Leptin and muscle hypertrophy

Training increases muscles receptors density
(obviously, dieting is not good)

Muscle hypertrophy and increased expression of leptin receptors in the musculus triceps brachii of the dominant arm
in professional tennis players

Eur J Appl Physiol (2010) 108:749–758

Hugo Olmedillas · Joaquin Sanchis-Moysi

In rodents, endurance training increases leptin
sensitivity in skeletal muscle; however, little is known
about the effects of exercise on the leptin signalling system
in human skeletal muscle. Thus, to determine whether
chronic muscle loading increases leptin receptor (OBR170)
protein expression, body composition dual-energy
X-ray absorptiometry was assessed in nine professional
male tennis players (24 § 4 years old) and muscle biopsies
were obtained from the dominant (DTB) and non-dominant
(NDTB) arm triceps brachii (TB), and also from the right
vastus lateralis (VL). In each biopsy, the protein content of
OB-R170, perilipin A, suppressor of cytokine signalling 3
(SOCS3), protein tyrosine phosphatase 1B (PTP1B) and
signal transducer and activator of transcription 3 (STAT3)
phosphorylation were determined by western blot. The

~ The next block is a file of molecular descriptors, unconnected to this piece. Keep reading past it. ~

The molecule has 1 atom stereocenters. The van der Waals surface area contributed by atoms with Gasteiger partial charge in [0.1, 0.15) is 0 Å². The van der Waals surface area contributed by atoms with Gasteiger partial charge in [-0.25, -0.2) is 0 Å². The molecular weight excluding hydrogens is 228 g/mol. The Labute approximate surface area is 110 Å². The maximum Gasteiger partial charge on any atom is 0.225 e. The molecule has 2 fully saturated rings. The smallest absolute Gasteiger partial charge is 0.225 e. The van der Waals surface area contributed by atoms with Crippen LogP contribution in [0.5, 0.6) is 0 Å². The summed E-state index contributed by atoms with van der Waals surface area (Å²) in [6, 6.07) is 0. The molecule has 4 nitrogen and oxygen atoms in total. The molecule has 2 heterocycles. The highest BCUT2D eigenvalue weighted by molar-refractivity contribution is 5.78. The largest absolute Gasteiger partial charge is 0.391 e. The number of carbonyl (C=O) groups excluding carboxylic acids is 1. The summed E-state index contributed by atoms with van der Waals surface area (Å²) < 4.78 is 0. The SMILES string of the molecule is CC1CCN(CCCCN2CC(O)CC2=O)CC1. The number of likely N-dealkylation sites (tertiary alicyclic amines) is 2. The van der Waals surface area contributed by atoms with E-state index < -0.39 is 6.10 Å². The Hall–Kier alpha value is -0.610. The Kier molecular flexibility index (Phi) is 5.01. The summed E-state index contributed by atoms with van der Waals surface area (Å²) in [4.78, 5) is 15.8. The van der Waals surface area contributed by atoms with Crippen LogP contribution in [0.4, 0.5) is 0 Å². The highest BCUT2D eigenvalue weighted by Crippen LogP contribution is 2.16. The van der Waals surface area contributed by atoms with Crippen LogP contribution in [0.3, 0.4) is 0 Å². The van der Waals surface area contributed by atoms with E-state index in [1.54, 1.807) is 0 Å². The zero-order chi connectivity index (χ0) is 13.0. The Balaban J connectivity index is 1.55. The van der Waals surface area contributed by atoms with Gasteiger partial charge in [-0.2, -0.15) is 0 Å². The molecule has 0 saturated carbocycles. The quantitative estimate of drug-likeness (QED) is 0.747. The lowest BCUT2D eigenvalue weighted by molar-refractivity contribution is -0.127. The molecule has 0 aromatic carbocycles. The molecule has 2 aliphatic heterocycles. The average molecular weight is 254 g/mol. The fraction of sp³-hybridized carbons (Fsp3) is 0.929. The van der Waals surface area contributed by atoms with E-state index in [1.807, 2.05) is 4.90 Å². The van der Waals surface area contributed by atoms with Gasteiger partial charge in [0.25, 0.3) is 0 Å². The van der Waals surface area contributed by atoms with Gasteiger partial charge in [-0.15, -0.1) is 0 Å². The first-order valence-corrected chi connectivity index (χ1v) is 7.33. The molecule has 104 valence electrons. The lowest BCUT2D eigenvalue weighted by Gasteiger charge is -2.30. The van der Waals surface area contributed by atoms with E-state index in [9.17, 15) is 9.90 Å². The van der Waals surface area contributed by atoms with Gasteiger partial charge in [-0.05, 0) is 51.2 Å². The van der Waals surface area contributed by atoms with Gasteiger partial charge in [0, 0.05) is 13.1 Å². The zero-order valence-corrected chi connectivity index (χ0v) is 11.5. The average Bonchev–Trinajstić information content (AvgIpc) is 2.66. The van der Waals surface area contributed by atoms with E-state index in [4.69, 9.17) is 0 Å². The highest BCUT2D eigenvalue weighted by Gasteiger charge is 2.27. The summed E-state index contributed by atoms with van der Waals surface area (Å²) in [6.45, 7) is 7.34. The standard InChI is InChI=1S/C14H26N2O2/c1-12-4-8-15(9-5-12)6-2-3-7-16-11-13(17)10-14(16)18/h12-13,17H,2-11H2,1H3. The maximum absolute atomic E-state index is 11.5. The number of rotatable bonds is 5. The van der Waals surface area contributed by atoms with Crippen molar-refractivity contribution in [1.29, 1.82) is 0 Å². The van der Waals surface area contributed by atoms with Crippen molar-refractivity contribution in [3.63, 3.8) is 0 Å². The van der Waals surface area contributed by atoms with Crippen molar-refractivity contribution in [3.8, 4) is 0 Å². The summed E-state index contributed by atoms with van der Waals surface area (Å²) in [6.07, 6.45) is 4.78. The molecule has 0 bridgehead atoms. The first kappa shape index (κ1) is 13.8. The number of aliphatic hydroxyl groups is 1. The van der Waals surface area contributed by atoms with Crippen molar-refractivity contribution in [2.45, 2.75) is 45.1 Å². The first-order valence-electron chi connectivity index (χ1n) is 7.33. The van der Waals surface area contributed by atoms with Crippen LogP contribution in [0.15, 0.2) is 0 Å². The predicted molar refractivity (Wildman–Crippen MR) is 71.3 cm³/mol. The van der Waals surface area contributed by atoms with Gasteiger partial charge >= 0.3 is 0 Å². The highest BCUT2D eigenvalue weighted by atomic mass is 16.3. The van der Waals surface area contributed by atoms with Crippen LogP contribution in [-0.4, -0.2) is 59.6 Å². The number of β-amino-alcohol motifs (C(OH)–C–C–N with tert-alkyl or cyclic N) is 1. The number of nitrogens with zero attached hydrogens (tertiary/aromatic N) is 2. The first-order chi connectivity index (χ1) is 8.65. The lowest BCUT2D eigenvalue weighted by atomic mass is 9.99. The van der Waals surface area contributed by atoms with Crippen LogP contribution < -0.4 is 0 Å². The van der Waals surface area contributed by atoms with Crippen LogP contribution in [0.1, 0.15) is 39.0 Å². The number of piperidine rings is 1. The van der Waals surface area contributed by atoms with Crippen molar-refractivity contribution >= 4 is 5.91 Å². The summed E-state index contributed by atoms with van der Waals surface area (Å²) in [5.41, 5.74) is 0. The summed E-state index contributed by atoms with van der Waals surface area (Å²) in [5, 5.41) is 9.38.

DTB had 15% greater lean mass (P < 0.05) and 62%
greater OB-R170 protein expression (P < 0.05) than the
NDTB. SOCS3 and PTP1B protein expression was similar
in both arms, while STAT3 phosphorylation was reduced in
the NDTB. OB-R170 protein content was also higher in
DTB than in VL (P < 0.05). In summary, this study shows
that the functional isoform of the leptin receptor is up-regulated
in the hypertrophied TB. The latter combined with the
fact that both SOCS3 and PTP1B protein expression were
unaltered is compatible with increased leptin sensitivity in
this muscle. Our findings are also consistent with a role of
leptin signalling in muscle hypertrophy in healthy humans.

Introduction

The ob/ob mouse, which does not produce leptin,
and the db/db mouse, which lacks functional leptin
receptors, have lower muscle mass than comparable wildtype
lean mice (Madiehe et al. 2002; Trostler et al. 1979).
Leptin administration to these mice promotes muscle
hypertrophy (Madiehe et al. 2002; Sainz et al. 2009).

Thus, muscle loading facilitates the expression of leptin
receptors when accompanied by muscle hypertrophy, at
least in muscles with a high proportion of type 2 fibres, as
in the TB (Sanchís-Moysi et al. 2009).

In summary, this study shows that TB hypertrophy is
accompanied by up-regulation of the functional isoform of
the leptin receptor. Given the cross-talk between IGF-I signalling
and leptin signalling, this finding is compatible with
a role for leptin signalling in muscle hypertrophy in healthy
humans. Since hypertrophy occurred predominantly in type
2 fibres in the loaded TB and in type 1 fibres in the VL, our
findings are consistent with a greater increase in OB-Rb
content in hypertrophied type 2 muscle fibres.

Source: michaelgundill.com

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